NAZI suppression of Jews in Belgium followed a familar pattern. The basic objective was to separate Jews from the rest of the population. The NAZIs issued the first anti-Jewish measures in the Fall 1940. As in several other countries, the first of these measures prohibitied ritual slaughter and other Jewish religious rites. The NAZIs gradually enacted increasingly severe mesurs. The NAZis begin the registration of Jewish property (October 18, 1940). Authorities fired Jews holding government posts (December 1940). the Nazis banned Jews from professions, including law and education. The NAZIS next began seizing Jewish property (1941). Curfews wee declared for Jews. Belgian Jews lived mostly in cities, but regulations forced Jew in rural areas and small towns to move to the major cities with Jewish communities. The NAZIs next required Jews to wear yellow badges so they could be easily identified (May 27, 1942). A similar orde was issued in occupied France on the same day. These measures suceeded in robbing Belgian Jews of their property. Inpoverished and concentrated it cities, they were now ready for the next step, transport east and the death camps. The Belgian internal affairs secretary-general ordered the word "Jew" added to identifying documents (July 1941). A Belgian Government assessment concluded, " That as a result of this action, "the transition from passive collaboration to active collaboration was accomplished with great rapidity." Authorities declared illegal textbooks that had been edited by Jews (October 1941). Next authorities , the authorities expelled Jewish children from Belgian schools (December 1941). Authorities banned Jewish doctors from practicing their profession (June 1942).
Princess Elisabeth of Bavaria was born (1876). She was the daughter of Karl-Theodor, Duke in Bavaria and Maria Josepha of Portugal. She was named in honor of her father's sister, the Empress of Austria. Elisabeth married Prince Albert, the future Albert I, King of the Belgians (1900) They went on to have two sons and a daughter. Elizabeth became Queen upon her husband’s accession (1909). The Germans occupied most of Belgium when they invaded, launching World War I (1914). Albert and Elizabeth lived in De Panne, in the small area of Belgium that the Germans were unable to occupy. Queen Elizabeth strongly supported the war effort and troops, often visited the Belgian sildiers in the trenches. She became enormosly popular even though she was born in Germany. King Albert I died in an accident making her a widow (1934). Her eldest son, Leopold, succeeded him on the throne. Not only was Elizabeth popular in Belgium, but the Germans respected here. And the German occupation authorities was a Wehrmacht officer, not a NAZI fanatic as in the Nethelands. Queen Elizabeth used her influence to rescue hundreds of Jewish children from deportation. This was something foebwhich anyone else might get arrested. She also had contacts with the Italian royal family her daughter had married into and the Red Cross. She used these contacts she sunbitted a direct request to Hitler to cease the deportation of bekgian Jews. She was a commitment that Jews with Belgian citizenship would neither be deported or separated from their families. The problem was that most Jews in Belgium were not citizens. And those that had been arrested in Mechelen (a transit camp) would be allowed to receive visitors. The Germans did not keep their promose. When the Germans arrested children in the Wezembeek orphanage, Elisabeth intervened and the children were was released. She visited a hospital, the Germans allowed 80 Jewish sick and elderly to remain (1943). The same year the Jews imprisoned at Mechelen were finally released. During Operation Iltis many Belgian Jews were rounded up and deported (September 1943). Thus was conducted by the Reich Main Security Office (RSHA) which she was powerless to stop. No other European royal has a comparable record of intervention> She has been recognised by Yad Vashem as Righteous Among The Nations.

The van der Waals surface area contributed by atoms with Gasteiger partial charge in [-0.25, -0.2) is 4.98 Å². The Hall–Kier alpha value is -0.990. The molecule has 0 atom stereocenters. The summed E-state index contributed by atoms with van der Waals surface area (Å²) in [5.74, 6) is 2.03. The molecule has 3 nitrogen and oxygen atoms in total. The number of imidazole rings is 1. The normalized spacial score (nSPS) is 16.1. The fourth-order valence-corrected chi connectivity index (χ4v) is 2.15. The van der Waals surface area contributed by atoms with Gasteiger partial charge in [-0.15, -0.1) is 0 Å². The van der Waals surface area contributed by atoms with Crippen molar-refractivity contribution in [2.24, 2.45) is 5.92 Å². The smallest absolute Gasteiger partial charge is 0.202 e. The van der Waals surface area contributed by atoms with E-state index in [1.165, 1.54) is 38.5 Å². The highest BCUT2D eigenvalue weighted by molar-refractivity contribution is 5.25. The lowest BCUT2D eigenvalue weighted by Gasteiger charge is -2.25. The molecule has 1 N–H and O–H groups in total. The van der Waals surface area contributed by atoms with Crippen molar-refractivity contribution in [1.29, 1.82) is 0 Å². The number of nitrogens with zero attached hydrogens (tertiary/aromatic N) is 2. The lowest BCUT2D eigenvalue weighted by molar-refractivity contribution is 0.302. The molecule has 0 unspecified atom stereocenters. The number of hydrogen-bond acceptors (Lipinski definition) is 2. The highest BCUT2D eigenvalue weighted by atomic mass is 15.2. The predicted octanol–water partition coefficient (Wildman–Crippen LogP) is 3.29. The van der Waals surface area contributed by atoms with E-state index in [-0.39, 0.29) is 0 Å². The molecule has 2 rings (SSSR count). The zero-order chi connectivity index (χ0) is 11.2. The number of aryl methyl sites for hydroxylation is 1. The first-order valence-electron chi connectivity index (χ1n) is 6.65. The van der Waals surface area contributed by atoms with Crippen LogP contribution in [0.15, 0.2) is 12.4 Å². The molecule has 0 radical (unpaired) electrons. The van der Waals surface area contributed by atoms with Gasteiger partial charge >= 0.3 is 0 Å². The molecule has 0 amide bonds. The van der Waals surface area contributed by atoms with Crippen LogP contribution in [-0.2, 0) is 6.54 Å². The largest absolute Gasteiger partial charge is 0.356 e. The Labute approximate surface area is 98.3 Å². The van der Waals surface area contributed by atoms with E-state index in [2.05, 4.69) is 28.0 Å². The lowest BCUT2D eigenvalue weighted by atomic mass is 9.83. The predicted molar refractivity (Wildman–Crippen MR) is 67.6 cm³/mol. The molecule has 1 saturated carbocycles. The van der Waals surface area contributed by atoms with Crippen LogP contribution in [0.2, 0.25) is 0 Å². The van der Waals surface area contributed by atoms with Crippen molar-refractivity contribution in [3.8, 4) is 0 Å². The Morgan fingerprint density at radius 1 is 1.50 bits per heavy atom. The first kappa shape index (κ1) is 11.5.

The next step was rounding up the Jews who had already been concentrated by previous actions for transpoert east. Belgian authorities collabotated with the NAZIs, but to varying degrees. There was a marked difference between authorities in Antwerp and Brussels, the two major Belgian cities and where Jews were concentrated. Even before the War, most Belgian Jews lived in those two cities, but the NAZIs forced Jews libing in smaller towns and cities into areas of these two cities. The Brussels police did not participate in the roundups as well as the subsequent deportation. The Antwerp police, however, worked cloesly with NAZI authorities to roundup Jews in the city. The Antwerp police helped close off streets. One of the three deportations was entirely a Antwerp police operation (August 28-29, 1942). The Antwerp police on this occassion detained 1,243 Jews and sent to the NAZI death camps. The difference between Brussels and Antwerp is not all together clear. It seems less due to anti-Semetic feelings than pre-War (and continuing) Belgian ethnic and political divisions. The Flemish who dominated Antwerp felt decriminated against by Waloon dominated Beligan officials. They were thus less hostile to the German seeing them as potentially more sympathetic to their cause. There was thus more collaboration in Flanders than in Walonia. The Waloons in Brussels, however, were more stridently patriotic and loyal to the Belgian Government and thus more hostile to the Germans. [Van Doorslaer]